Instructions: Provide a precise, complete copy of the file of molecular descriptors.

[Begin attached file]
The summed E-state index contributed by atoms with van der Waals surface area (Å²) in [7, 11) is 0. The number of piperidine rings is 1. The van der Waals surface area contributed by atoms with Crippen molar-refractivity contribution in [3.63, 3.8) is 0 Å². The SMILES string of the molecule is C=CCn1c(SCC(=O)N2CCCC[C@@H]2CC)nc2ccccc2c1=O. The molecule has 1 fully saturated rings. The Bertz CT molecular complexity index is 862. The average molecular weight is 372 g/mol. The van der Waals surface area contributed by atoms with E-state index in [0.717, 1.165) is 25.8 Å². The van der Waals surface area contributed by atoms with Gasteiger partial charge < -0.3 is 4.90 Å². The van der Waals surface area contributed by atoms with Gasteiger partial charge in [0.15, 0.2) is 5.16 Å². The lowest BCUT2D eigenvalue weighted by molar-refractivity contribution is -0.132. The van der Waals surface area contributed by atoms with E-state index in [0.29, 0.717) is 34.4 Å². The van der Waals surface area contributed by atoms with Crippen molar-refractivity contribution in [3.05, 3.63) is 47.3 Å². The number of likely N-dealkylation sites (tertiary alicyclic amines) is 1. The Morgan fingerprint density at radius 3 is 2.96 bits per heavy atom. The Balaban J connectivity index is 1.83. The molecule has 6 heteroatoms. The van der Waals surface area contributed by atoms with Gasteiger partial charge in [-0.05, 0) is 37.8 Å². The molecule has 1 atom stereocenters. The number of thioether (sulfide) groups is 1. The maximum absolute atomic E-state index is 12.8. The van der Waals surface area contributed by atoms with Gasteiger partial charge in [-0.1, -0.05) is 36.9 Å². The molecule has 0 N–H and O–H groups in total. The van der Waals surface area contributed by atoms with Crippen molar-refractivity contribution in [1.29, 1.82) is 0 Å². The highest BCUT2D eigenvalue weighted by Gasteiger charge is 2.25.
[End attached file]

The summed E-state index contributed by atoms with van der Waals surface area (Å²) in [7, 11) is 0. The number of piperidine rings is 1. The van der Waals surface area contributed by atoms with Crippen molar-refractivity contribution in [3.63, 3.8) is 0 Å². The SMILES string of the molecule is C=CCn1c(SCC(=O)N2CCCC[C@@H]2CC)nc2ccccc2c1=O. The molecule has 1 fully saturated rings. The Bertz CT molecular complexity index is 862. The average molecular weight is 372 g/mol. The van der Waals surface area contributed by atoms with E-state index in [0.717, 1.165) is 25.8 Å². The van der Waals surface area contributed by atoms with Gasteiger partial charge < -0.3 is 4.90 Å². The van der Waals surface area contributed by atoms with Gasteiger partial charge in [0.15, 0.2) is 5.16 Å². The lowest BCUT2D eigenvalue weighted by molar-refractivity contribution is -0.132. The van der Waals surface area contributed by atoms with E-state index in [0.29, 0.717) is 34.4 Å². The van der Waals surface area contributed by atoms with Crippen molar-refractivity contribution in [3.05, 3.63) is 47.3 Å². The number of likely N-dealkylation sites (tertiary alicyclic amines) is 1. The Morgan fingerprint density at radius 3 is 2.96 bits per heavy atom. The Balaban J connectivity index is 1.83. The molecule has 6 heteroatoms. The van der Waals surface area contributed by atoms with Gasteiger partial charge in [-0.05, 0) is 37.8 Å². The molecule has 1 atom stereocenters. The number of thioether (sulfide) groups is 1. The maximum absolute atomic E-state index is 12.8. The van der Waals surface area contributed by atoms with Gasteiger partial charge in [-0.1, -0.05) is 36.9 Å². The molecule has 0 N–H and O–H groups in total. The van der Waals surface area contributed by atoms with Crippen molar-refractivity contribution in [1.29, 1.82) is 0 Å². The highest BCUT2D eigenvalue weighted by Gasteiger charge is 2.25.